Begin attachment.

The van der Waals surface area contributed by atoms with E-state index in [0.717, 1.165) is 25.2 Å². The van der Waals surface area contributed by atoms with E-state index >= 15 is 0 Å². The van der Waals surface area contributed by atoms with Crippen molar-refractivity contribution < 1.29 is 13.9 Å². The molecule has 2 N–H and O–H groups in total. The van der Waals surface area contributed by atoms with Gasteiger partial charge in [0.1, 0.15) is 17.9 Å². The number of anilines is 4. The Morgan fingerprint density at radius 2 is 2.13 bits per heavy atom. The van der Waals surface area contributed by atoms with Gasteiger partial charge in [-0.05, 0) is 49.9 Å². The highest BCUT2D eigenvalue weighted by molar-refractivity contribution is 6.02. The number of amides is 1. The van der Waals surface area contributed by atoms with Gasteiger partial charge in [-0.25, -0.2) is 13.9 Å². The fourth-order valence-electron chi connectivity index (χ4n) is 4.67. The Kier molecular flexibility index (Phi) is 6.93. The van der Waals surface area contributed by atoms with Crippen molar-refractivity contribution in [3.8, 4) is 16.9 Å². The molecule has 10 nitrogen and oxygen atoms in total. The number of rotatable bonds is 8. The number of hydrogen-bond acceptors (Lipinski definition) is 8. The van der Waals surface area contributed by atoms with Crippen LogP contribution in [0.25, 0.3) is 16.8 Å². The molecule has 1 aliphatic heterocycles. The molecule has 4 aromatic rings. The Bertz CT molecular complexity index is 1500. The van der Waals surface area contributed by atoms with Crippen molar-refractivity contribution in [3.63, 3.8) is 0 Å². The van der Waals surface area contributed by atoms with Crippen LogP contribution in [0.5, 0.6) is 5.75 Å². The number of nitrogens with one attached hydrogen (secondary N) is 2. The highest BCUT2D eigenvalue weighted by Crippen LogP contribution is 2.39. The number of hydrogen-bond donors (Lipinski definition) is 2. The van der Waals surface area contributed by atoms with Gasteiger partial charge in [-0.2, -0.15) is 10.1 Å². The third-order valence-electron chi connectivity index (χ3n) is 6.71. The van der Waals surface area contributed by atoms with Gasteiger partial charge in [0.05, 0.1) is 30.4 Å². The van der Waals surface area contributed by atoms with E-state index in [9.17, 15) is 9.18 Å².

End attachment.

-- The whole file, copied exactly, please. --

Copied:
The van der Waals surface area contributed by atoms with E-state index in [0.717, 1.165) is 25.2 Å². The van der Waals surface area contributed by atoms with E-state index >= 15 is 0 Å². The van der Waals surface area contributed by atoms with Crippen molar-refractivity contribution < 1.29 is 13.9 Å². The molecule has 2 N–H and O–H groups in total. The van der Waals surface area contributed by atoms with Gasteiger partial charge in [0.1, 0.15) is 17.9 Å². The number of anilines is 4. The Morgan fingerprint density at radius 2 is 2.13 bits per heavy atom. The van der Waals surface area contributed by atoms with Gasteiger partial charge in [-0.05, 0) is 49.9 Å². The highest BCUT2D eigenvalue weighted by molar-refractivity contribution is 6.02. The number of amides is 1. The van der Waals surface area contributed by atoms with Gasteiger partial charge in [-0.25, -0.2) is 13.9 Å². The fourth-order valence-electron chi connectivity index (χ4n) is 4.67. The Kier molecular flexibility index (Phi) is 6.93. The van der Waals surface area contributed by atoms with Crippen molar-refractivity contribution in [3.8, 4) is 16.9 Å². The molecule has 10 nitrogen and oxygen atoms in total. The number of rotatable bonds is 8. The number of hydrogen-bond acceptors (Lipinski definition) is 8. The van der Waals surface area contributed by atoms with Crippen LogP contribution in [0.25, 0.3) is 16.8 Å². The molecule has 1 aliphatic heterocycles. The molecule has 4 aromatic rings. The Bertz CT molecular complexity index is 1500. The van der Waals surface area contributed by atoms with Crippen molar-refractivity contribution in [3.63, 3.8) is 0 Å². The van der Waals surface area contributed by atoms with Crippen LogP contribution in [0.5, 0.6) is 5.75 Å². The number of nitrogens with one attached hydrogen (secondary N) is 2. The highest BCUT2D eigenvalue weighted by Crippen LogP contribution is 2.39. The number of hydrogen-bond donors (Lipinski definition) is 2. The van der Waals surface area contributed by atoms with Gasteiger partial charge in [-0.2, -0.15) is 10.1 Å². The third-order valence-electron chi connectivity index (χ3n) is 6.71. The van der Waals surface area contributed by atoms with Gasteiger partial charge in [0.05, 0.1) is 30.4 Å². The van der Waals surface area contributed by atoms with E-state index in [9.17, 15) is 9.18 Å².